PHILADELPHIA (April 23, 2015) – Philadelphia District Attorney R. Seth Williams today announced that a Philadelphia Investigating Grand Jury recommended charging Hassanatu Wulu with a Felony of the First Degree for the Neglect of a Dependent Care Person and a Misdemeanor of the Second Degree Recklessly Endangering Another Person in the death of Christina Sankey.
Sankey, who was a 37-year-old, severely autistic woman, was left unsupervised in a Center City department store and after walking away on her own was found dead in West Philadelphia the next morning. First Assistant District Attorney Edward McCann conducted the grand jury investigation and is prosecuting the case.
“This is a heartbreaking example of how a careless dereliction of duty by a trusted care giver led to a woman’s death,” said District Attorney Seth Williams. “Christina Sankey needed constant supervision, and her Individual Support Plan and companion care needs reflected that. Simply put, Hassanatu Wulu failed at her job and didn’t follow her training and emergency procedures, so Christina wandered out into the cold March weather in 2014 to die alone.
“Her death is a tragedy and my deepest condolences go out to the Sankey family. I’d also like to thank the Philadelphia Grand Jury for their hard work and recommendation of charges,” added Williams.
Christina Sankey lived with her mother and sister in South Philadelphia. She was born with profound disabilities and was unable to speak, bathe or go to the bathroom without assistance. Wulu had been Christina’s assigned worker for approximately four years prior to March of 2014, was trained on multiple occasions about how to care for Christina, and was instructed that she could not be left unwatched, even for a few seconds.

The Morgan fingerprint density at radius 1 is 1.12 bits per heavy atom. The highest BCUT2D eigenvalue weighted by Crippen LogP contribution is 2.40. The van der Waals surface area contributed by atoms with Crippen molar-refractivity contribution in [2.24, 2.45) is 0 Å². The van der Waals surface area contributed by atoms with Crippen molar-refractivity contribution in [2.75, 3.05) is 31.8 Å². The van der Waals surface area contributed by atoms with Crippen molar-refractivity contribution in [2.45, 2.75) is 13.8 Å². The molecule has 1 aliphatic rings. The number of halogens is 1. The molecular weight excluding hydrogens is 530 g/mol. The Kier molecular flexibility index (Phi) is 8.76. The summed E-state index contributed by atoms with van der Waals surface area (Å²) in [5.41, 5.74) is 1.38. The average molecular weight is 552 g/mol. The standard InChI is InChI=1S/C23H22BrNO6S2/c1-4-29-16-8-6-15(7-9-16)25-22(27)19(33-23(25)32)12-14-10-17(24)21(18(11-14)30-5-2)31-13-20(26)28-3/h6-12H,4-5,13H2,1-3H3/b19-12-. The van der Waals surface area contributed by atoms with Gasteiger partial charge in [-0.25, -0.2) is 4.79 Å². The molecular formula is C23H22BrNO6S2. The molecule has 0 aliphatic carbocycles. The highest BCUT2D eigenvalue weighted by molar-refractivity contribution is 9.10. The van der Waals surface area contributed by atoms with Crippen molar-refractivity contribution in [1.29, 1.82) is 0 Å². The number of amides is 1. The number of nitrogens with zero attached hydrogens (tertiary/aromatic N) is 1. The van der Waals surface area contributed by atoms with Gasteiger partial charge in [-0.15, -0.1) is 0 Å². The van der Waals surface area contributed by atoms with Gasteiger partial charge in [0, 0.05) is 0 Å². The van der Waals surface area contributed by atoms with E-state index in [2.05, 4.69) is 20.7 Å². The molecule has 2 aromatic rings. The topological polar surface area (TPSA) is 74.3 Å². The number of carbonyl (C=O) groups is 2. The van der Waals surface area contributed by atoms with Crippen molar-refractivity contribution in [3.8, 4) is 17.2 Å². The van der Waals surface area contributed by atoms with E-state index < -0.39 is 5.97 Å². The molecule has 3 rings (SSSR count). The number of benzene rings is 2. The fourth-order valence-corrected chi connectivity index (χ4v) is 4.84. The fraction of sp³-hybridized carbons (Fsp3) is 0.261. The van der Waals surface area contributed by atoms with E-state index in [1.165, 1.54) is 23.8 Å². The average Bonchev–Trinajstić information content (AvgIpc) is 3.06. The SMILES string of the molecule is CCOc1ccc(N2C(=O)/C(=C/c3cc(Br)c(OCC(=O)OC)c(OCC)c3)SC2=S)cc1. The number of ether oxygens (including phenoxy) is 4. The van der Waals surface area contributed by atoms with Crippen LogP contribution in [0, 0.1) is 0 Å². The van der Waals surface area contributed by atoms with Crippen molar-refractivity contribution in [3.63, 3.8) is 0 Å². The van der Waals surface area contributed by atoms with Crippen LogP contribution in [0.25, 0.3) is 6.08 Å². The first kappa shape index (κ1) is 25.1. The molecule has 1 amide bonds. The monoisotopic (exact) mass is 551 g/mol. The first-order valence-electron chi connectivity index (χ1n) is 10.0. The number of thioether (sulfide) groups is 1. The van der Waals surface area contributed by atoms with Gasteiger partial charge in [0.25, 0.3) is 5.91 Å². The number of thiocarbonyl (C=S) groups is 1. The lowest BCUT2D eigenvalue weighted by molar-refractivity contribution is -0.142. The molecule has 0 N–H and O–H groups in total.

After leaving the Sankey home, Wulu took Christina with her to Magee Rehabilitation on the 1500 block of Race Street, where she dropped off some paperwork and then went into Macy’s in Center City. Security video shows Wulu walking into the store – with Christina behind her – at 2:25 p.m. Moreover, Wulu was not holding Christina’s hand. The two arrived at a jewelry table and in a matter of seconds Christina left the area alone because she was not being watched.
Less than two and one half minutes after she walked away from Wulu, Christina left the Macy’s through one of the Chestnut Street doors. A video camera at the Walgreens on the 1300 block of Chestnut Street showed Christina walking west on Chestnut Street towards Broad Street. Christina crossed Broad Street against the light and was nearly hit by a car. She then proceeded south on the west side of Broad Street and ultimately out of view of the Walgreen’s camera.
Casmir Care, Wulu’s employer, has a written policy and procedure in case a consumer like Christina leaves his or her assigned worker. Wulu was trained on that policy. It says that staff needs “to keep consumer in line of sight at all times” and “to keep consumer within arm length at all times, and in a crowded area to “hold onto the consumer’s hand/wrist” or shoulder. In the event that the client gets away and the staff member is unable to locate the client, the policy requires the staff to “immediately notify 911 and report the consumer missing.” After calling 911, “staff must then contact the supervisor of the situation including the information provided to the police. After contacting the supervisor, the staff is required to “contact the consumer’s family/guardian to inform them that the consumer is missing and the police have been called.” Wulu did none of these things and only called 911 an hour after Christina went missing.
Christina was found the next morning at 6:30 a.m., on the 1400 block of North 57th Street in West Philadelphia, where police, responding to a radio call, discovered her partially clothed body. The doctor testified that he found no evidence of trauma and concluded that Christina died of exposure to the cold within four hours of the time her body was discovered.